“I think that there’s a whole bunch of things that come with it, as you start to prioritize. I try to keep things simple at the same time. No. 1 it’s to get to know people. I think that by getting to know people you establish trust. Without trust you got no shot at anything…It’s my job to establish trust. These people know who I am, what I am, want to be transparent. From there, you try to engage in the human part of it. Then you go to the professional part of it. What do our priorities need to be to improve our ball club, to set our sights on a championship organization. First and foremost, it’s off the mound. So much good work has been done here in Pittsburgh the last three seasons. Greg Smith, the scouting director, Kyle Stark, our farm director, and all our player development people and scouts. They’ve spent more money in baseball then anybody in baseball in the last three years in the draft. Those players are pluged into our development system. Now we have some people in the major league level that are making noise. We need to start focusing on our major league club winning ball games…We need to focus on a championship mentality winning ball games. How do we do that, first and foremost, off the mound.”
On getting to know the players and their feelings on the club and organization: “I think one of the things that when I walked away from every conversation, it was very refreshing…More often than not, when you ask about a season, more specifically a season with a 105 losses which everybody took ownership of. Not one person, not one man pointed the finger at another man, another coach, another manager, anybody in the front office…I’ve been in great situations, but I don’t know if I could ever say I’ve had those conversations across the board. Nobody threw somebody under the bus…These guys took ownership of it. They’re young men and a few guys with some leadership skills and been around, but they took ownership of it. We just got to get better, I need to do this. I need to do that. We need to do this. That was as refreshing as any coversation I could have had.”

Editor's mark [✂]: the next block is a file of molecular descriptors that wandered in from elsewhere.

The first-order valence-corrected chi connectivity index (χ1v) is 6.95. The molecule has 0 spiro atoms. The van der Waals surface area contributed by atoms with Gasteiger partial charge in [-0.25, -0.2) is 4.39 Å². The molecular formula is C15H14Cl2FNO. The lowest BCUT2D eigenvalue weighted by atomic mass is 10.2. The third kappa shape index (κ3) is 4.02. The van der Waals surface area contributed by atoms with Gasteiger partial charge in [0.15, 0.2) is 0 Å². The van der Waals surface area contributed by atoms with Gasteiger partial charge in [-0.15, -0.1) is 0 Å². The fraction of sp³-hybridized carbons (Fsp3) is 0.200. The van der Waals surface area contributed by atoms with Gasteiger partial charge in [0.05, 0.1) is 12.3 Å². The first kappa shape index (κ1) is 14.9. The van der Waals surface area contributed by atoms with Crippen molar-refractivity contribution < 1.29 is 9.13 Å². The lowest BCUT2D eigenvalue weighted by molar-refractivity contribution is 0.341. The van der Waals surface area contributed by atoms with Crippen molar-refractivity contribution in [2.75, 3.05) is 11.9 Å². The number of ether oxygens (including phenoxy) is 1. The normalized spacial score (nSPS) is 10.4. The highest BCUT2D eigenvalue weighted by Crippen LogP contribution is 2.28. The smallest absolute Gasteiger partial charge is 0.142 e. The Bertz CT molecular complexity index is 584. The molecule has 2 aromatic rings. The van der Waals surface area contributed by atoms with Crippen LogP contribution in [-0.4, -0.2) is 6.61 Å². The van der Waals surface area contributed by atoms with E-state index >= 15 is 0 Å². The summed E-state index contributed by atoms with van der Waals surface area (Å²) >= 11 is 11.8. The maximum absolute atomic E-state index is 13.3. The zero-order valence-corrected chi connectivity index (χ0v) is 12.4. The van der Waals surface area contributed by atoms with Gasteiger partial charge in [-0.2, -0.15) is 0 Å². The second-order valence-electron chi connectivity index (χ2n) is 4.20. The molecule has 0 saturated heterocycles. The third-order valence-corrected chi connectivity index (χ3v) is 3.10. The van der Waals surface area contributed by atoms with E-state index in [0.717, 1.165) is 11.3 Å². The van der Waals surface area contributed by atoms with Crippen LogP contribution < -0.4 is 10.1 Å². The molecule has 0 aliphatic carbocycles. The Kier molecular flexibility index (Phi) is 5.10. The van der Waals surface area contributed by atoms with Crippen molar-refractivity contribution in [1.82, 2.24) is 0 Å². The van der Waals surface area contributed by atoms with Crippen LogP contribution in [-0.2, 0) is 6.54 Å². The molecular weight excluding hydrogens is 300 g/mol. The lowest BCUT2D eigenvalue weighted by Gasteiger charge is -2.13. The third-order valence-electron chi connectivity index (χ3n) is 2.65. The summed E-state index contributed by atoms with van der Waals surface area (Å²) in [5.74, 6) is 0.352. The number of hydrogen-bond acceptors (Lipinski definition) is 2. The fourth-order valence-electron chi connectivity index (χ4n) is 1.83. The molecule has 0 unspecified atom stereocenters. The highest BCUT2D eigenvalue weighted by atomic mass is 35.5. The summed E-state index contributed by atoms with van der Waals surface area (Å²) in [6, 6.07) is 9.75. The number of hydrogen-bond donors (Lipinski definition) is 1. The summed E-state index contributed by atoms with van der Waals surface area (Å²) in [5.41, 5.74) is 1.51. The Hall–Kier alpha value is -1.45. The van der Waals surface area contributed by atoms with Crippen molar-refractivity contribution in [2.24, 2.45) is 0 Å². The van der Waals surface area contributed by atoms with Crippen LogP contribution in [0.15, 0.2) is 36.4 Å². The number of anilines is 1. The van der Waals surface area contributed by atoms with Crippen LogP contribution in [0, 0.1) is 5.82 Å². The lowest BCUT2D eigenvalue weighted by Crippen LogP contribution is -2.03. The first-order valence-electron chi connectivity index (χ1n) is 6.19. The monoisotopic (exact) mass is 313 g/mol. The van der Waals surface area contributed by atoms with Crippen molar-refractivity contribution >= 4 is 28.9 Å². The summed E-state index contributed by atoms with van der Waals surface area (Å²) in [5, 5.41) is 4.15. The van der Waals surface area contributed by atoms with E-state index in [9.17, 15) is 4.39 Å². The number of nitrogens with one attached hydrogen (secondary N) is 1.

On Hurdle’s realistic expectations for 2011: “…We’re going to develop a championship mentality. I talked with these players about winning the NL Central. Where that ends up, I don’t know but that needs to be our sight. That needs to be where we set the bar. We need to hold ourselves to major league championship level of execution across the board. What, are we going to get shirts printed up that say ‘hey, Let’s break the streak’ ‘let’s finish 3rd‘. I don’t got no time for that, they have no time for that. That is the kind of conversation that’s been had. People are going to believe, people aren’t going to believe. We understand the emotions here in the city with the fan base. It’s been tough sledding for a long time…I need to put the responsibility on my shoulders. This is what we are going to do, this is how we are going to this, this is why we are going to do it. And if that doesn’t happen, then look to me and look no further. I don’t want our men trying to…let’s play .500, let’s when 84 games. No, we don’t need men on our club that got that mentality going.”